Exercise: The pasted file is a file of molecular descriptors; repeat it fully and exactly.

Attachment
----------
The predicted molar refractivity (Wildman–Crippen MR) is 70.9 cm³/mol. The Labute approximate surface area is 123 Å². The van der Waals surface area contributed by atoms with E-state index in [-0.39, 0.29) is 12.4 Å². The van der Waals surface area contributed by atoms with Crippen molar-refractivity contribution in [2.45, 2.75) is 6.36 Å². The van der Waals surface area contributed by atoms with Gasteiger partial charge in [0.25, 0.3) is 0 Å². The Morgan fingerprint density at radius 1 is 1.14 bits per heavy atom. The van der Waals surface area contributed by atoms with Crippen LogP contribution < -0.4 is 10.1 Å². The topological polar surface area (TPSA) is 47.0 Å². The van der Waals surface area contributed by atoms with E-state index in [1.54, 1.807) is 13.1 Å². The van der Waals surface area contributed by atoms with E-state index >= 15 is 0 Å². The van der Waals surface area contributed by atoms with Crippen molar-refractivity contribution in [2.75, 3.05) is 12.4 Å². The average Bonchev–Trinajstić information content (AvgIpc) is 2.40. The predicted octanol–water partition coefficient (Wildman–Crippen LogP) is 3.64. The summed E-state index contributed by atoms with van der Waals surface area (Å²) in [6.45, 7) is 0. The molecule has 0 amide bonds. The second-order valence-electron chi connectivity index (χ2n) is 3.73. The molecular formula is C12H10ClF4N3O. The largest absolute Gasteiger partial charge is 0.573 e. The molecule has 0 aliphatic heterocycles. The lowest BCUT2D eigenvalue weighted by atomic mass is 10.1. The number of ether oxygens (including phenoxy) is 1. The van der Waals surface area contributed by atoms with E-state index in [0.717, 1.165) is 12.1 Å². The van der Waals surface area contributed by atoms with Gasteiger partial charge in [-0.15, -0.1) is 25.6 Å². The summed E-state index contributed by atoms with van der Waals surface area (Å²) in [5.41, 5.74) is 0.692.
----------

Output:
The predicted molar refractivity (Wildman–Crippen MR) is 70.9 cm³/mol. The Labute approximate surface area is 123 Å². The van der Waals surface area contributed by atoms with E-state index in [-0.39, 0.29) is 12.4 Å². The van der Waals surface area contributed by atoms with Crippen molar-refractivity contribution in [2.45, 2.75) is 6.36 Å². The van der Waals surface area contributed by atoms with Gasteiger partial charge in [0.25, 0.3) is 0 Å². The Morgan fingerprint density at radius 1 is 1.14 bits per heavy atom. The van der Waals surface area contributed by atoms with Crippen LogP contribution < -0.4 is 10.1 Å². The topological polar surface area (TPSA) is 47.0 Å². The van der Waals surface area contributed by atoms with E-state index in [1.54, 1.807) is 13.1 Å². The van der Waals surface area contributed by atoms with E-state index >= 15 is 0 Å². The van der Waals surface area contributed by atoms with Crippen molar-refractivity contribution in [2.75, 3.05) is 12.4 Å². The average Bonchev–Trinajstić information content (AvgIpc) is 2.40. The predicted octanol–water partition coefficient (Wildman–Crippen LogP) is 3.64. The summed E-state index contributed by atoms with van der Waals surface area (Å²) in [6.45, 7) is 0. The molecule has 0 amide bonds. The second-order valence-electron chi connectivity index (χ2n) is 3.73. The molecular formula is C12H10ClF4N3O. The largest absolute Gasteiger partial charge is 0.573 e. The molecule has 0 aliphatic heterocycles. The lowest BCUT2D eigenvalue weighted by atomic mass is 10.1. The number of ether oxygens (including phenoxy) is 1. The van der Waals surface area contributed by atoms with E-state index in [0.717, 1.165) is 12.1 Å². The van der Waals surface area contributed by atoms with Gasteiger partial charge in [-0.15, -0.1) is 25.6 Å². The summed E-state index contributed by atoms with van der Waals surface area (Å²) in [5.41, 5.74) is 0.692.